Antarctic Ice is Behaving in a Way That Has Never Been Seen Before and Has Changed its Regime

Since the 2016 Antarctic ice minimum, the regime has changed and scientists are investigating what is causing it, and how it will behave in the future.

Antarctic sea ice
Antarctic sea ice has flown weaker or has disappeared in some sectors, opening the door to a regime change since the minimum of 2016.

In some sectors, the Antarctic sea ice, which contains the large icy mass that remains on the continent, has weakened, or in some cases disappeared in recent years. During the Antarctic summer, the Sun does not descend from the horizon, but the temperature behavior must be such that the coastal ice mass maintains an acceptable volume.

"When any part of the climate system is pressed, domino effects occur that are felt all over the world, not necessarily immediately, but over many years," explains Ella Gilbert - Polar Climatologist.

What has been observed in recent decades is that in some areas that support has completely disappeared, or is diminished in such a way that its containment will be much less effective. In fact, in Meteored we had already told you that the glaciers melt in the ocean faster than imagined, according to a study.

Ella Gilbert, polar climatologist at the British Antarctic Survey, explains to Live Science that Antarctic ice "is a vital part of our climate system." Although Antarctica seems a bit distant to us, not only the global climate system depends on its stability, but also the behavior of the seas. Until recently, Antarctic sea ice fluctuated between relatively stable summer lows and winter highs. But after a record low in 2016, things began to change.

Change of regime

After the 2016 low, two record lows followed, including the smallest low in history in February 2023, with only 1.91 million square kilometers. In March of last year, scientists expected the ice sheet to recover. But that was far from happening, since the Antarctic ice experienced six months of historic lows. This happened in a year where the surface temperatures of the sea globally climbed to unthinkal levels.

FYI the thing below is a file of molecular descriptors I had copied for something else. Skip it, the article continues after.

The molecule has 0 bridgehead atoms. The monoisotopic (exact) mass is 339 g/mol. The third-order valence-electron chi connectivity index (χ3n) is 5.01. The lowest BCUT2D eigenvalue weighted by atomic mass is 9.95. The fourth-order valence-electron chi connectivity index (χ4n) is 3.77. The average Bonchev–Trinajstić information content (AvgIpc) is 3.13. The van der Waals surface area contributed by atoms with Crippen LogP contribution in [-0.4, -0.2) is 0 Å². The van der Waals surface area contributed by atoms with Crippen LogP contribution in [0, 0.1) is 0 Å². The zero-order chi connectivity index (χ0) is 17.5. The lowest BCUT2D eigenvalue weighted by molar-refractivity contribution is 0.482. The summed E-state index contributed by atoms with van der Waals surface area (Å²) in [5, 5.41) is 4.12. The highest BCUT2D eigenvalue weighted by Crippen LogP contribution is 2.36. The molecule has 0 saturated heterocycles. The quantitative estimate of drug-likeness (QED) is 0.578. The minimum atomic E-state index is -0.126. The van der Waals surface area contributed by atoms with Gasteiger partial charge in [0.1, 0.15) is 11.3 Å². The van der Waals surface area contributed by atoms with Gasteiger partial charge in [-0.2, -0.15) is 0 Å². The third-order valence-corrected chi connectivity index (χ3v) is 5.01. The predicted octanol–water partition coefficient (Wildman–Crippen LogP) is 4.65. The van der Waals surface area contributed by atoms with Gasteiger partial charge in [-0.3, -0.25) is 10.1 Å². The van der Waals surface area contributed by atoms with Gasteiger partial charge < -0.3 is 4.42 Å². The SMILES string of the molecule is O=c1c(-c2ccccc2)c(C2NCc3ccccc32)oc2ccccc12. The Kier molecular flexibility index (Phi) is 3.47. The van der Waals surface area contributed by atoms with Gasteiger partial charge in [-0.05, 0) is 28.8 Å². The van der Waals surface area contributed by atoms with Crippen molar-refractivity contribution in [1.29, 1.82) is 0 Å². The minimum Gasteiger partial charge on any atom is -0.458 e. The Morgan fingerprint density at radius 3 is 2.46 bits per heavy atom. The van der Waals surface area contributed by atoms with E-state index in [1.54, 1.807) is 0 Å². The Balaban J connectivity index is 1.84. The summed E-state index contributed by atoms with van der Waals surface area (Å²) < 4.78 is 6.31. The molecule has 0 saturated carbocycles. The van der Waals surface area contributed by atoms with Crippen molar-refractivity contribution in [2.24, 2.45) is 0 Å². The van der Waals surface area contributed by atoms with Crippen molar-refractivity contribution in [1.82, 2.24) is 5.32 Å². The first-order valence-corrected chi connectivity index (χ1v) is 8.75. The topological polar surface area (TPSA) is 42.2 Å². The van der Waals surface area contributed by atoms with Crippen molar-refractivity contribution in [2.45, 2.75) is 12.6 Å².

Antarctic ice extent
Extension of the Antarctic ice of 2023 and the current 2024 compared to the average values of the 1981 -2010 series - Data: National Snow and Ice Data Center

At the height of winter, in July 2023, Antarctica was missing a piece of ice larger than the size of Western Europe. "We all thought that the minimum was the worst thing that was going to happen; it was 2023, not 2070," Ariaan Purich, an Antarctic climate researcher at Monash University in Australia, told Live Science. "So when winter came, we didn't give credit."

Now in 2024, the extent of the Antarctic sea ice has reached another almost record low with only 1,985 million square kilometers on February 20. Researchers observe that there has been a profound "regime change" in Antarctica, and now they are trying to understand what will happen next. When summer becomes winter in Antarctica, sea ice expands from its minimum of about 3 million square kilometers to 18 million square kilometers, covering 4% of the Earth's surface.

The process behind the Antarctic ice

Polar climate specialists explain that most of this sea ice grows in winter, during the weeks of polar night, over open water areas on the floating ice shelf that surrounds the continent. The seawater holes, or polynias, inside the floating ice shelf freeze when splashed by snow, building the layer piece by piece.

The coastal ice mosaic has several purposes, explains Live Science. First of all, this sea ice pit keeps the sea water warm away from the increasingly precarious terrestrial ice of the continent, protecting its hanging glaciers. The surface of sea ice also reflects part of the solar energy into space in a process known as the albedo effect.

But there is another very relevant process, which if lost or attenuated has implications at a higher level. These floating platforms also play a key role in the Antarctic ecosystem, since they provide a habitat for creatures such as penguins and krill. Krill feeds on photosynthetic algae that grow around the platforms, and its poop retains carbon dioxide that then falls to the bottom of the ocean.